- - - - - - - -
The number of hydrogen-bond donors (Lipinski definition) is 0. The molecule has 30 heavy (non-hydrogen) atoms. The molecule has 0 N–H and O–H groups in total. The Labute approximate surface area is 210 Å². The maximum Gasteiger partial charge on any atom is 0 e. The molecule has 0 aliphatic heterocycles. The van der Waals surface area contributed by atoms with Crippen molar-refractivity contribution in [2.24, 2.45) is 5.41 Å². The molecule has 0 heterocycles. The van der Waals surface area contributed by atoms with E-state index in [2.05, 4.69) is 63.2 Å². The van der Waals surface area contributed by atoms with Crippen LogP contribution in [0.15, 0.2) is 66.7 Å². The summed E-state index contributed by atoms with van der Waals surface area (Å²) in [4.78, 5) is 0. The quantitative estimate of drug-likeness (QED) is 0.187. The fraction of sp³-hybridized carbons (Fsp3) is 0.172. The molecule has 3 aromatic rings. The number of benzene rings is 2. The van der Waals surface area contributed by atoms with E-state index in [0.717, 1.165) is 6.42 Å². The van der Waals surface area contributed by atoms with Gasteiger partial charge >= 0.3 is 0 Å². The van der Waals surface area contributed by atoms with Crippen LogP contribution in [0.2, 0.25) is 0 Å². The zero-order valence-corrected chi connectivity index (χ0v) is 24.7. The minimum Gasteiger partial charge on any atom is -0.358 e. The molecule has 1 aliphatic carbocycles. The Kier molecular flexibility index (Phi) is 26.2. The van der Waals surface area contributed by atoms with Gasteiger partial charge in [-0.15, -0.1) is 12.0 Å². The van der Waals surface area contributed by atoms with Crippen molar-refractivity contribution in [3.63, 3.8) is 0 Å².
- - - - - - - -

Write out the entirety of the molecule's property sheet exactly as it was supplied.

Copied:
The number of hydrogen-bond donors (Lipinski definition) is 0. The molecule has 30 heavy (non-hydrogen) atoms. The molecule has 0 N–H and O–H groups in total. The Labute approximate surface area is 210 Å². The maximum Gasteiger partial charge on any atom is 0 e. The molecule has 0 aliphatic heterocycles. The van der Waals surface area contributed by atoms with Crippen molar-refractivity contribution in [2.24, 2.45) is 5.41 Å². The molecule has 0 heterocycles. The van der Waals surface area contributed by atoms with E-state index in [2.05, 4.69) is 63.2 Å². The van der Waals surface area contributed by atoms with Crippen LogP contribution in [0.15, 0.2) is 66.7 Å². The summed E-state index contributed by atoms with van der Waals surface area (Å²) in [4.78, 5) is 0. The quantitative estimate of drug-likeness (QED) is 0.187. The fraction of sp³-hybridized carbons (Fsp3) is 0.172. The molecule has 3 aromatic rings. The number of benzene rings is 2. The van der Waals surface area contributed by atoms with E-state index in [0.717, 1.165) is 6.42 Å². The van der Waals surface area contributed by atoms with Gasteiger partial charge >= 0.3 is 0 Å². The van der Waals surface area contributed by atoms with Crippen LogP contribution in [0.2, 0.25) is 0 Å². The zero-order valence-corrected chi connectivity index (χ0v) is 24.7. The minimum Gasteiger partial charge on any atom is -0.358 e. The molecule has 1 aliphatic carbocycles. The Kier molecular flexibility index (Phi) is 26.2. The van der Waals surface area contributed by atoms with Gasteiger partial charge in [-0.15, -0.1) is 12.0 Å². The van der Waals surface area contributed by atoms with Crippen molar-refractivity contribution in [3.63, 3.8) is 0 Å².